Boris Johnson is told that exploding wartime ordnance to clear the way for windfarms harms marine life
Actress Joanna Lumley is calling for wartime bombs found in British waters to be burned out rather than detonated for the sake of marine life. The star and activist has teamed up with marine conservation charities to call for a change in how unexploded war munitions found during the construction of wind farms are disposed of.
Military operations in the first and second world wars have left an estimated 100,000 mines and bombs scattered around our coasts, some as large as 600lbs. Many of these munitions need to be cleared for safe construction of wind farms, which is currently done by detonating them.
The effect of an underwater explosion can affect marine life in different ways. If close to a blast, the pressure wave can cause physical harm, such as lesions, haemorrhage and decompression sickness. Marine mammals can also suffer pathological damage to their hearing, which renders them unable to navigate, feed or communicate properly. They can also become shocked by the blasts.
Ms Lumley said the “blow it up” approach is “completely nuts” and called for devices to burned out instead, using a technique called low order deflagration. Her intervention came after a report last week said that noise pollution in the ocean was being dangerously overlooked. A government-funded study also concluded that one of Britain’s largest mass strandings of whales was likely caused by offshore bomb disposal.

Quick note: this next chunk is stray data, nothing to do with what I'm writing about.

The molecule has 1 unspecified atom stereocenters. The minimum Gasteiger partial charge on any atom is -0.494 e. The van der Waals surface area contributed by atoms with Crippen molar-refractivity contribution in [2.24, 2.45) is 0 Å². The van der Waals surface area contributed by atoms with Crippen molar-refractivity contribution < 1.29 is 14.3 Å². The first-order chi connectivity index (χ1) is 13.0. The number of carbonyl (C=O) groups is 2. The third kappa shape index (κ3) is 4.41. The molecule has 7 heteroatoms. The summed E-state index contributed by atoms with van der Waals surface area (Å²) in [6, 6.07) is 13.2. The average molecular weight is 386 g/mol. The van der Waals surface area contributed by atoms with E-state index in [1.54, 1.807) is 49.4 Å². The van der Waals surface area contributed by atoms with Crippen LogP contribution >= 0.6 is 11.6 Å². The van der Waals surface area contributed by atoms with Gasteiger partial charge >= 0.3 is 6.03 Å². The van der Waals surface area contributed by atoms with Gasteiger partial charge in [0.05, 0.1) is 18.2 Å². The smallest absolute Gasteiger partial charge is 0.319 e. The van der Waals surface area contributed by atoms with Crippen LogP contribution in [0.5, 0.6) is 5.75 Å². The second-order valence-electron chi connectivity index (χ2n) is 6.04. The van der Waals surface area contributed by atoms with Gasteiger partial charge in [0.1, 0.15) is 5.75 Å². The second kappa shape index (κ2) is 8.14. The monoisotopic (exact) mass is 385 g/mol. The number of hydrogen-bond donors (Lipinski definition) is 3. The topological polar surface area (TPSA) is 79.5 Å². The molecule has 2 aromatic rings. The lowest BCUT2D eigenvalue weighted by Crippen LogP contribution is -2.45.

Last year, a German study concluded that eight porpoises were deafened and died in August 2019 as a result of explosions used to clear second world war mines in German protection zones in the Baltic Sea. Autopsies were carried out on 24 of the mammals after 41 were found dead on beaches.
The UK is expected to ramp up its wind energy capacity significantly in the coming years. The Stop Sea Blasts campaign is supportive of windfarms but is calling for contractors to use an alternative and quieter method of clearing ordnance, called “deflagration”, which has been used by the Royal Navy since 2005. Deflagration allows a small charge to penetrate the bomb casing without detonating it, which causes the explosive to burn out.
Change.org petition: ‘Stop harming Whales and Dolphins with leftover WWII Bombs!’